Even if Apple only produces net income of say $12 billion and the cash pile increases by $10 billion, the valuation gets even lower when using the adjusted net income for last year. Based on those two numbers, and a rough share count of 941 million, the P/E ex-cash based on Apple's current price would be 10.3, even more reasonable than the 10.5 or so we are currently at.

Looking at Other Metrics

Some may ask me how Apple's numbers I've shown above compare to some other names out there, like Google (NASDAQ:GOOG), Amazon (NASDAQ:AMZN), and Microsoft (NASDAQ:MSFT). Well, there are a few reasons why I won't make those comparisons here. First, Amazon doesn't really have much net income, so the numbers would look completely outrageous. In terms of Google, the numbers don't make sense either because of the Motorola Mobility acquisition, which has killed margins. You can't really compare Google's numbers over the last year or two because of the impact of that acquisition. In terms of Microsoft, there are two issues. You have the huge goodwill write down for aQuantive as well as the Windows 8 upgrade numbers. Also, certain product releases make their revenues fairly uneven over time. There are just too many GAAP versus non-GAAP numbers. Which one would you actually compare to Apple?

So how can we compare Apple to these three? Well, one method would be to look forward, not backward. Let's look at the price to sales ratios, looking forward a bit. For Apple, we'll use the current fiscal year, ending in September 2013, and for Google and Amazon, we'll use calendar 2013, their fiscal years. For Microsoft, we'll use the current fiscal year, ending June 2013. Apple is trading at 2.85 times projected revenues, and revenues are expected to grow at about 26% when you normalize last year for the extra week. Amazon is trading at 1.44 times expected sales, and sales expectations are for almost 28% growth. But Amazon gives you no dividend, no buybacks, very low margins, and almost no profits, plus a terrible balance sheet. Now with Google, it gets a little tricky due to the GAAP and non-GAAP estimates thanks to traffic acquisition costs, which are included in the GAAP results. Analysts use non-GAAP numbers, and on the current estimate, Google trades at 4.43 times sales, with growth at 25%. If we project out to next year and approximate $65 billion in GAAP revenues, that would imply a price to sales of 3.53. Microsoft's forward looking price to sales is 2.78, but again, Microsoft is growing a lot slower, buying back more shares, and paying more of a dividend.

Since analysts look at the non-GAAP numbers for Google, we'll use that number for Google. If you average the three names, the price to sales figure is 2.88 times, meaning Apple is about 1 percent undervalued.

Other recent news to consider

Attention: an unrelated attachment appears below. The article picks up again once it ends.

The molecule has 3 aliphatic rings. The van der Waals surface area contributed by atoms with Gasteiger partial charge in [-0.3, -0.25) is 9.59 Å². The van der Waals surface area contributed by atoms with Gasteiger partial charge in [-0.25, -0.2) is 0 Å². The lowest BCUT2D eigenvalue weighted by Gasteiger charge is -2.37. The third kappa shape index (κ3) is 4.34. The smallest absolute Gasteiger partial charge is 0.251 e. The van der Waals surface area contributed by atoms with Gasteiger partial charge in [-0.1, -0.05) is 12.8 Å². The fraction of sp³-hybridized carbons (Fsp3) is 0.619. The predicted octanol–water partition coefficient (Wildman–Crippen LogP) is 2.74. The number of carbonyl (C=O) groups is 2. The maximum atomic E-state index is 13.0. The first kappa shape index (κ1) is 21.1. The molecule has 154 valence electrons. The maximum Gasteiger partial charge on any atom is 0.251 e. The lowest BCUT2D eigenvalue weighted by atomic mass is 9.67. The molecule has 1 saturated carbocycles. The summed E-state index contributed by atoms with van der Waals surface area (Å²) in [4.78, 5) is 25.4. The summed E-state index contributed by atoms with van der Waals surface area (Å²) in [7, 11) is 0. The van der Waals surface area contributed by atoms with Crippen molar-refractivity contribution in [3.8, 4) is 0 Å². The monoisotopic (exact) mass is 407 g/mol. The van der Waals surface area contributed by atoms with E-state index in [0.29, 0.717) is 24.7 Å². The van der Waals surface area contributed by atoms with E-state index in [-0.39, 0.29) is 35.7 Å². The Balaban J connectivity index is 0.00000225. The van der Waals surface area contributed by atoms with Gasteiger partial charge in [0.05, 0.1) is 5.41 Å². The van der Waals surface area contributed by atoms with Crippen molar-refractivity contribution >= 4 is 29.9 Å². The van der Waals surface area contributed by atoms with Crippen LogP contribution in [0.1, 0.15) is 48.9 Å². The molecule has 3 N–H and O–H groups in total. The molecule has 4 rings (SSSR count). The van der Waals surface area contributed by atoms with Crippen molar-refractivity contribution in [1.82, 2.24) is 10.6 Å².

One thing that could tip the scale even more in Apple's favor is the recent announcement of product launches in China. Apple's iPhone 5 will go on sale in China on December 14th, and the 4th generation iPad and iPad mini will go on sale December 7th. That gives Apple slightly more than two weeks in the current quarter to sell the iPhone in China, and three plus weeks on the iPads. These product launch dates seem to be slightly ahead of schedule according to analysts.

There may be a couple of impacts here. You might see a few analysts raise their forecasts for the current quarter. However, the full year impact should be rather negligible, as you'll probably see future quarter numbers taken down by roughly the amount Q1 is taken up by. With the China launches being late in the quarter, it will provide a bit of a safety net to Q2. That is, that you'll have a full Chinese selling quarter then, instead of just a few weeks during Q1.

Final Thoughts

Apple's valuation is very reasonable, even after the recent $80 rally. Apple is trading at the lower end of its P/E ex-cash range, and while the company isn't offering the same amount of growth, a nice dividend and buybacks do compensate. On a forward looking price to sales basis, Apple seems fairly priced to other names out there.

It was about this time last year that Apple started its historic rally. It could happen again, but investors do need to be watchful of three things. First, the fiscal cliff discussion. Second, the November jobs report will be out this week. Finally, investors who bought Apple more than a year ago might sell Apple before year's end if they think tax rates are going up. All three of these issues could negatively impact Apple's share price. Apple still remains a great long-term name to be in, but investors do need to realize there are plenty of short-term items that could push shares lower. I don't see Apple falling back to last year's $400 level, but I think $525 to $550 is possible before the next leg up. Apple seems primed for a great quarter and year in terms of sales.

Disclosure: I have no positions in any stocks mentioned, but may initiate a long position in AAPL over the next 72 hours. I wrote this article myself, and it expresses my own opinions. I am not receiving compensation for it (other than from Seeking Alpha). I have no business relationship with any company whose stock is mentioned in this article.

Additional disclosure: Investors are always reminded that before making any investment, you should do your own proper due diligence on any name directly or indirectly mentioned in this article. Investors should also consider seeking advice from a broker or financial adviser before making any investment decisions. Any material in this article should be considered general information, and not relied on as a formal investment recommendation.